Third place went to the recently crowned Northern Ireland Hillclimb champion Gerard O’Connell, who was one of very few who managed not to touch a chicane all day. In terms of the category awards, Paul Montgomery took the honour of fastest road-going car with a fabulous run which put him 19th overall and earned him a class 3 win.
Bangors Chris Rogan was second in the road-going category, with Michael Clarke third. This result gives Chris a 10 point lead in the category and allows him to place a hand firmly on the category championship. Knowing Chris, it will be very very difficult to prise his hands off the title, as he will grip it even tighter than if it were a fiver!
In the modified category, Ivan McCullough took top honours with Daniel Campbell finishing 1.9 seconds behind Ivan in Second and Oliver Cormican took third. From a championship perspective, Daniel now replaces Oliver at the top of the Modified category by 1 point and Ivan Mccullough is third.
Once drop scores come into play, this category is still very wide open as both Daniel and Oliver were completely equal and couldn’t be separated before the event.
In the historic ranks, Stephen Strain once again did the business, beating Gerry McGarrity by a mere 1.49 seconds. Gerry had been having issues with his diff during the event so will be well please to finish so well and score some class points, however he was disappointed to again loose the battle to be the fastest mini in the west, when Gary Milligan in his class 6a mini pipped Gerry by a mere 0.36 seconds.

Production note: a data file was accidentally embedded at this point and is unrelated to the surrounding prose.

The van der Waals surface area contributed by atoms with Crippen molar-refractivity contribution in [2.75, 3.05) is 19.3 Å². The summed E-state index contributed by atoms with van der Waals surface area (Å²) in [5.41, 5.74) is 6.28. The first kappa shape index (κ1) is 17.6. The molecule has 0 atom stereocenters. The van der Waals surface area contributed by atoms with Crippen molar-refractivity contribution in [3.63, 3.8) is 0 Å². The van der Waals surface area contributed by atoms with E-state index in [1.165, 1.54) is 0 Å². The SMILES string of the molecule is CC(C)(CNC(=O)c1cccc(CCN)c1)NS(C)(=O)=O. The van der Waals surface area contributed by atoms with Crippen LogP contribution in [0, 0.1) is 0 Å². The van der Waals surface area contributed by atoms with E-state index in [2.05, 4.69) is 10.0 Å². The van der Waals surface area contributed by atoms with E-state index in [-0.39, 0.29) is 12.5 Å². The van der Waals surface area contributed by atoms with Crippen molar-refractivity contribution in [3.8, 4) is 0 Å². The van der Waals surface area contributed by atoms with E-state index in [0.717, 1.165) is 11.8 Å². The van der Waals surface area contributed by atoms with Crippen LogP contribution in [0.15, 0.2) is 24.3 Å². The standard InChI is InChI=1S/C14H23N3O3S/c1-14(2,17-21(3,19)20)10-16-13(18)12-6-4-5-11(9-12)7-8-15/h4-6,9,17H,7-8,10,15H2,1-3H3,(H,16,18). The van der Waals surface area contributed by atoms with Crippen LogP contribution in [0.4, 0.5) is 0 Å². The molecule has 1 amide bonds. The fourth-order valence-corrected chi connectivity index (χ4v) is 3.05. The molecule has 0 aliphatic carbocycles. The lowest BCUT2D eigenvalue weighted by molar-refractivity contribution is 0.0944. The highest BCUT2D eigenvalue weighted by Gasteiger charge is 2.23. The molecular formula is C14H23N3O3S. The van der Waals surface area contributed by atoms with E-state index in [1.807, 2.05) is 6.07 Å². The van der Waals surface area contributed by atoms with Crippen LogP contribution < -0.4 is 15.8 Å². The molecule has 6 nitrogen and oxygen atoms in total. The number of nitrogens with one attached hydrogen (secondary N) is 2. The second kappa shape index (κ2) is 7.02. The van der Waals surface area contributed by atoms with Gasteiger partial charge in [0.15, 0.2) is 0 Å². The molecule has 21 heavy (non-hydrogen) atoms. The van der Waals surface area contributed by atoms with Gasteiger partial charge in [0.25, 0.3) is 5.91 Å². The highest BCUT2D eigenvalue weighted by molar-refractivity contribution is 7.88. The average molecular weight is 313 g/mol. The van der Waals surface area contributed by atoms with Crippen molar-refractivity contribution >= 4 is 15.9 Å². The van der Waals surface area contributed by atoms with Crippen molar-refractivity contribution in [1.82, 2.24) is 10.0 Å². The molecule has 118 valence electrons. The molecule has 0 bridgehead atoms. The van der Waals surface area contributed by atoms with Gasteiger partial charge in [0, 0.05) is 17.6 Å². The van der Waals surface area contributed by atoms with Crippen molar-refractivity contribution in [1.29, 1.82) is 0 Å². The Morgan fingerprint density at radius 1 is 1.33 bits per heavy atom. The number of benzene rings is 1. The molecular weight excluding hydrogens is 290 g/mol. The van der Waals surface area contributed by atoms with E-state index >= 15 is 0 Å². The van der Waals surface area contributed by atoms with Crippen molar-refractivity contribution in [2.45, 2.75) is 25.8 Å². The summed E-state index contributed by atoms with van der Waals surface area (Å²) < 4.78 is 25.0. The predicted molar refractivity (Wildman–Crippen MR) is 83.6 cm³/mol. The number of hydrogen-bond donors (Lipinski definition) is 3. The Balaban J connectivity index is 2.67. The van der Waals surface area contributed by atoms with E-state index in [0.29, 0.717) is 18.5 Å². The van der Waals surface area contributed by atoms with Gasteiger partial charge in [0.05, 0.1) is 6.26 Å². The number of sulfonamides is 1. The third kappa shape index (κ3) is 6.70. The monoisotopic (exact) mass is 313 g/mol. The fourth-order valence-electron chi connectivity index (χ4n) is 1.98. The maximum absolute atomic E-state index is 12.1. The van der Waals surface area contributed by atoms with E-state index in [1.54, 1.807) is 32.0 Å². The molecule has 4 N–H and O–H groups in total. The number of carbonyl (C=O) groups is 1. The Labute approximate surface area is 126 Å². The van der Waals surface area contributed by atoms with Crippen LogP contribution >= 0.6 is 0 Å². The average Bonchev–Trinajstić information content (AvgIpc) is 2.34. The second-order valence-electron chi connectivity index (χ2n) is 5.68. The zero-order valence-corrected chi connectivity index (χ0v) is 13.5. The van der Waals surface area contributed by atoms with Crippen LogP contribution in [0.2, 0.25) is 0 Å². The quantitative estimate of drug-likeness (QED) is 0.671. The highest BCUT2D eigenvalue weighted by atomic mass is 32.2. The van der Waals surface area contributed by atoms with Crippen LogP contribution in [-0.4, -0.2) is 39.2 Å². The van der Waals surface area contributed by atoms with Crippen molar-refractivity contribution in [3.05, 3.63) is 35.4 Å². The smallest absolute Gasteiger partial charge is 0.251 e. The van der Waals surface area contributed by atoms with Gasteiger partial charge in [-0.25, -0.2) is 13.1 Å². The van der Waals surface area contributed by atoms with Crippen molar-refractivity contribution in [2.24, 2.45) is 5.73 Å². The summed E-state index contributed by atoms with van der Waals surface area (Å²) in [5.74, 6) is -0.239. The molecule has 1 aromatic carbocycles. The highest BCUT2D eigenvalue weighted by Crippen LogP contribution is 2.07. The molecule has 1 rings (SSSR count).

In terms of the classes now, class 1 for up to 1700cc road cars was again won by Gary McClurg in his little Citroen AX, however Gary didn’t make it easy for himself after receiving an NTR for getting a little too close to a chicane on his first run. Aiden Savage took second in his puma, with Dennis Watson third in his saxo. It was great to see Aiden going so well, and this circuit clearly suited his gutsy driving style. Garys win gives him a perfect score of 6 wins for the season which makes him the 2018 class 1 champion. Second and third places are still to be secured in the class with Aiden, Stephen Morrisey and Dennis Watson all still to decide who’s finishing where.
Class 2 for over 1700cc road cars was again won By Chris Rogan in his Megan RS 250, Michael Clarke finished 1.72 seconds behind Chris in second and Stephen Donnelly was third. From a championship perspective Michael Clarke is still in control but the next two rounds will decide the championship once dropped scores are factored in as Chris still has two scoring rounds, and Michael has two lower scores to drop. This will be a great class to watch as it unfolds over the remainder of the season.